Diagnosing Reading Problems: Tips for Parents

If you're the parent of a struggling reader, you're not alone. Many children have some difficulty learning to read. Fortunately, this difficulty can often be overcome by early intervention and active parent participation.

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Overview of Reading Problems

There are many factors that can put your child at risk for being a struggling reader. Some kids have a reading disability, such as dyslexia, which makes it difficult to learn words the traditional way. Other children come to school without the necessary background experiences to become successful readers. For example, they may not have had parents who read to them or spoke to them frequently.

Additionally, some children have had poor reading instruction or have learning disabilities that have not been identified. You can be your child's best advocate for early diagnosis and correction of reading problems.

Find Out If Your Child Needs Help

If your child is a preschooler and you suspect potential reading problems, you can get help from a free federally mandated program called Child Find. This program requires school districts to give children a comprehensive reading assessment if problems are suspected. Call your local school district for information.

If you suspect your elementary school child is having reading difficulties, check with his or her teacher. Ask what reading group your child is in and how he or she compares with the other students. Most teachers appreciate proactive parents and will let you know how your child is performing.

If your child's teacher suspects there may be a reading problem, he or she will probably conduct additional testing. You can follow up with inquiries about the procedure and testing results. Your child's teacher or reading specialist may even suggest strategies you can use at home to help with reading problems.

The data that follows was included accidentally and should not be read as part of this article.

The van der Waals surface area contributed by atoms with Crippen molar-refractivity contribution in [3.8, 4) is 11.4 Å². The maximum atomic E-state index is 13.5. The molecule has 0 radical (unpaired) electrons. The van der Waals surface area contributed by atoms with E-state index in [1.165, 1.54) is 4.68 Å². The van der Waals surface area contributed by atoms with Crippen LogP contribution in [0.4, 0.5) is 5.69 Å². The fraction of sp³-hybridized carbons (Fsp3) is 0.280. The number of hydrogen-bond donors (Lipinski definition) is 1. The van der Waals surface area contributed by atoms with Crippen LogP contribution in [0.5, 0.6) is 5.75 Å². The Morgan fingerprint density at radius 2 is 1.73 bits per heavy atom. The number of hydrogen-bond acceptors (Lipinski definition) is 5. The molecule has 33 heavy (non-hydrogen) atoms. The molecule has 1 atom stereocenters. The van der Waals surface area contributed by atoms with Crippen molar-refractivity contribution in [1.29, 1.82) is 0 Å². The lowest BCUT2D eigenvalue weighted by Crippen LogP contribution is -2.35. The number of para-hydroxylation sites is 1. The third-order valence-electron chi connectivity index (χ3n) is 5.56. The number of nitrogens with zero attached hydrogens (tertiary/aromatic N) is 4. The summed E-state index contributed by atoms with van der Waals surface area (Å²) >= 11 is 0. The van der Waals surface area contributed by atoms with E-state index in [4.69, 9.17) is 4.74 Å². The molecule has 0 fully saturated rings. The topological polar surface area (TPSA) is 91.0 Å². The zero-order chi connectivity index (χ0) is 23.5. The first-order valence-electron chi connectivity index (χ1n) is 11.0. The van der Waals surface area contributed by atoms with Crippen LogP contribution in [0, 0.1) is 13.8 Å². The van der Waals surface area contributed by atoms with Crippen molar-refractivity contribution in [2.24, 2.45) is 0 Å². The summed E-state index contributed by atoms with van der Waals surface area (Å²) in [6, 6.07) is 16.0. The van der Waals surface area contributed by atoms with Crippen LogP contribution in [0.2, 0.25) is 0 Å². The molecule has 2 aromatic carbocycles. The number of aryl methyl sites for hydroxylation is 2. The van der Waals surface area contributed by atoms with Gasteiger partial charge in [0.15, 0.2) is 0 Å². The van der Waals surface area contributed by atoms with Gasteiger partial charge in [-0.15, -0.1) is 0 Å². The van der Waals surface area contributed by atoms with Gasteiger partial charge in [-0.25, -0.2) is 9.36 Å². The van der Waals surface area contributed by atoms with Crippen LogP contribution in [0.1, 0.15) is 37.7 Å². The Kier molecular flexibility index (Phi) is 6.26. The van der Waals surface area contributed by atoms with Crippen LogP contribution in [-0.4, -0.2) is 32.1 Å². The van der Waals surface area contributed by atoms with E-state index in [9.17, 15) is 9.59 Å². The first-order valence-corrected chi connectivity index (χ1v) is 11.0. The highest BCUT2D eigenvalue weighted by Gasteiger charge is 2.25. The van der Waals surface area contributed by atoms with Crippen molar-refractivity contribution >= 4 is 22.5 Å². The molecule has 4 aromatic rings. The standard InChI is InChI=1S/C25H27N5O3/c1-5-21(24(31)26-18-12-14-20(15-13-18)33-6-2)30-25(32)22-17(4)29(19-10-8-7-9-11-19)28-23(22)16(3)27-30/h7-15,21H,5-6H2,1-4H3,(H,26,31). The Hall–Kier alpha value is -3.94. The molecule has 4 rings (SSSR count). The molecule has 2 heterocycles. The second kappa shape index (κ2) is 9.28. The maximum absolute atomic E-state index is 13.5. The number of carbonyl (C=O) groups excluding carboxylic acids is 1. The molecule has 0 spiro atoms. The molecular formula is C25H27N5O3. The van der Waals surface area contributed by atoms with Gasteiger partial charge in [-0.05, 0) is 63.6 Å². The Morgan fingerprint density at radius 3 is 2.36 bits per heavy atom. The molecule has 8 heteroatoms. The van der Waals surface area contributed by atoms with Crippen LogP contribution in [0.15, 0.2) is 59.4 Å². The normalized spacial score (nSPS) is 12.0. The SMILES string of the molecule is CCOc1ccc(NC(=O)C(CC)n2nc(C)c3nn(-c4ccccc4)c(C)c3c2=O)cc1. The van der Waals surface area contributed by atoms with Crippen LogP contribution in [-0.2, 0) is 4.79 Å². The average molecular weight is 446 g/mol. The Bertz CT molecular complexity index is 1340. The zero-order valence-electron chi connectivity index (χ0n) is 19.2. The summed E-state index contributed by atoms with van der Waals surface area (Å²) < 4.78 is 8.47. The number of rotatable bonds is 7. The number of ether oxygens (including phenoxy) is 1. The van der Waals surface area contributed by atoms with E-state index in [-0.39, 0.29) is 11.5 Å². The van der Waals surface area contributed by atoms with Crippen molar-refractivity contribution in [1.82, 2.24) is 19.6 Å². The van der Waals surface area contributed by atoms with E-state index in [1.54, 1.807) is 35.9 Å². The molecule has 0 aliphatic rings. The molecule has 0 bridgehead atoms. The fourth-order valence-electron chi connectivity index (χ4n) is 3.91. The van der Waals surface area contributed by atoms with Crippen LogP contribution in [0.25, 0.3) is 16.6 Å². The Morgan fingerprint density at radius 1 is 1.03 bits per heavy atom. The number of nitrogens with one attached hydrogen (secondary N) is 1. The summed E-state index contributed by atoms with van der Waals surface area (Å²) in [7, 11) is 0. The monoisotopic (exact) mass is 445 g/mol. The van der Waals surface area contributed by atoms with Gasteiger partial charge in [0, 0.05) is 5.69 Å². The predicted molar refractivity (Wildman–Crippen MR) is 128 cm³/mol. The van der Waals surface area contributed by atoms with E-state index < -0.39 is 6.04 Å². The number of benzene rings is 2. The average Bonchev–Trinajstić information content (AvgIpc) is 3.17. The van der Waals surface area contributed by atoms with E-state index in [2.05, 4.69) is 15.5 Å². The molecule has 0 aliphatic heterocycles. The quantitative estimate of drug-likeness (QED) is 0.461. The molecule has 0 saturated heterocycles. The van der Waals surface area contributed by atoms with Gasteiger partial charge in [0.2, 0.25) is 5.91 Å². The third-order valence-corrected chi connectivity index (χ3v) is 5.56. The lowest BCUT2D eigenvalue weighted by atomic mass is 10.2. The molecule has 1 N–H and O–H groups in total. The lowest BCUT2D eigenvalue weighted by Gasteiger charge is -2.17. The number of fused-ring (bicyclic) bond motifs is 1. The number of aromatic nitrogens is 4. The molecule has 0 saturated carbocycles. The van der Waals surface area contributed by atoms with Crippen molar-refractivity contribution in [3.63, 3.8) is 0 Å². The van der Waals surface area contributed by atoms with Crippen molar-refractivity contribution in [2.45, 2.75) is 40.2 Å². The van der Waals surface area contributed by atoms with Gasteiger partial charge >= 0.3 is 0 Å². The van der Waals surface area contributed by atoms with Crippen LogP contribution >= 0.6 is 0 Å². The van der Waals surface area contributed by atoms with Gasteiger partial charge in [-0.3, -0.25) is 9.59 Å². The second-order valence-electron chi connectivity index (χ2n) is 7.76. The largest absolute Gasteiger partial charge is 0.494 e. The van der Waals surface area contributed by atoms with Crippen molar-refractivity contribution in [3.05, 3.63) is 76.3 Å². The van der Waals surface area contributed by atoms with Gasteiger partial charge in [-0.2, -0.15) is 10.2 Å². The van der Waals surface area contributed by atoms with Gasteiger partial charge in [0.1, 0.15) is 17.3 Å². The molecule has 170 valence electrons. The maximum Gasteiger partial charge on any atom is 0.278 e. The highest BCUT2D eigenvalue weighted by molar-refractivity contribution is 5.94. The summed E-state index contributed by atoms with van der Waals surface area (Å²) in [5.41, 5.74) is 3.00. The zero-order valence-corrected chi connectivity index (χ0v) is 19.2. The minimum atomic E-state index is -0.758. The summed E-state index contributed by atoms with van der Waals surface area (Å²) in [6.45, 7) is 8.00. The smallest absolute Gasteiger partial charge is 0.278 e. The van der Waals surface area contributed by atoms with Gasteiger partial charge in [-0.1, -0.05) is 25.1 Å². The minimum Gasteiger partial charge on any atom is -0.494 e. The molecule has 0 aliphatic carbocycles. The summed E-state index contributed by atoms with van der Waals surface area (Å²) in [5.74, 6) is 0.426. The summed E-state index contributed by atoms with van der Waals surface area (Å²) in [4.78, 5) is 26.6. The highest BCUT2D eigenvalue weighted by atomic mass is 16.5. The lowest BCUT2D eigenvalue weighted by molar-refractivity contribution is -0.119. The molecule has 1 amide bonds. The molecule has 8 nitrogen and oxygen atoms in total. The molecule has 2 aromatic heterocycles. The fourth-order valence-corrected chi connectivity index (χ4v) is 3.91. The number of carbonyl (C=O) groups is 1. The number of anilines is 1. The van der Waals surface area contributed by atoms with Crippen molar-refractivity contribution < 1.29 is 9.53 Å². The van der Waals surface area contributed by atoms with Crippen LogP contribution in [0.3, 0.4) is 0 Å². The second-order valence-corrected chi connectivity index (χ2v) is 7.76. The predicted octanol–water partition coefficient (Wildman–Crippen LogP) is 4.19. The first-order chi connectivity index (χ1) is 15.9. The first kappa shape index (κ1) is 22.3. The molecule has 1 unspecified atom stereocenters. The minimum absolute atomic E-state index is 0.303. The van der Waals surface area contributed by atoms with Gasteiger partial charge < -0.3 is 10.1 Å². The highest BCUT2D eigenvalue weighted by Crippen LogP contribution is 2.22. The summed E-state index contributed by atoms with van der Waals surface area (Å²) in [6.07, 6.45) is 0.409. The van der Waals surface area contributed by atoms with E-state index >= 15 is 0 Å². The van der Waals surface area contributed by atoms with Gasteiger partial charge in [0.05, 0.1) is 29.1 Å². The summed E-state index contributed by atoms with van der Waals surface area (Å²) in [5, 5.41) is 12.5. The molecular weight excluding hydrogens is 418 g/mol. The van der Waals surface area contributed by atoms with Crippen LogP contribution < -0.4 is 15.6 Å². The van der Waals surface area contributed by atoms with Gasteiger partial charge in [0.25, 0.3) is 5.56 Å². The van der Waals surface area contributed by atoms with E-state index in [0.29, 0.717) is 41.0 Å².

Be Informed

There is a law, the Individuals with Disabilities Education Act (IDEA), which mandates that children who are diagnosed with learning disabilities get free special education services from the school. If you think that your child has a learning disability and qualifies for special services under the law, be sure to take notes on every meeting you have with teachers and school personnel. You might also want to get names and contact information so you can refer back to conversations. This will help facilitate the process of getting your child diagnosed and getting him or her the necessary accommodations.

It's important to note, though, that just because your child struggles with reading, this does not necessarily mean that he or she has a specific learning disability. There are lots of other reasons that your child's reading skills may be below grade level, and many struggling readers are able to catch up to their peers when they get extra help.

Support Your Child at Home

Your support and encouragement are critical in helping your child overcome reading hurdles. Although you don't want to put extra stress on your child, there are some things you can do to help once you have identified a reading problem.

Depending on your child's age, you might try reading aloud more often and including songs, rhymes and poems in your repertoire. To help with decoding skills (figuring out unfamiliar words), you can point to letters and ask your child to name them. Writing practice can also help with decoding skills.

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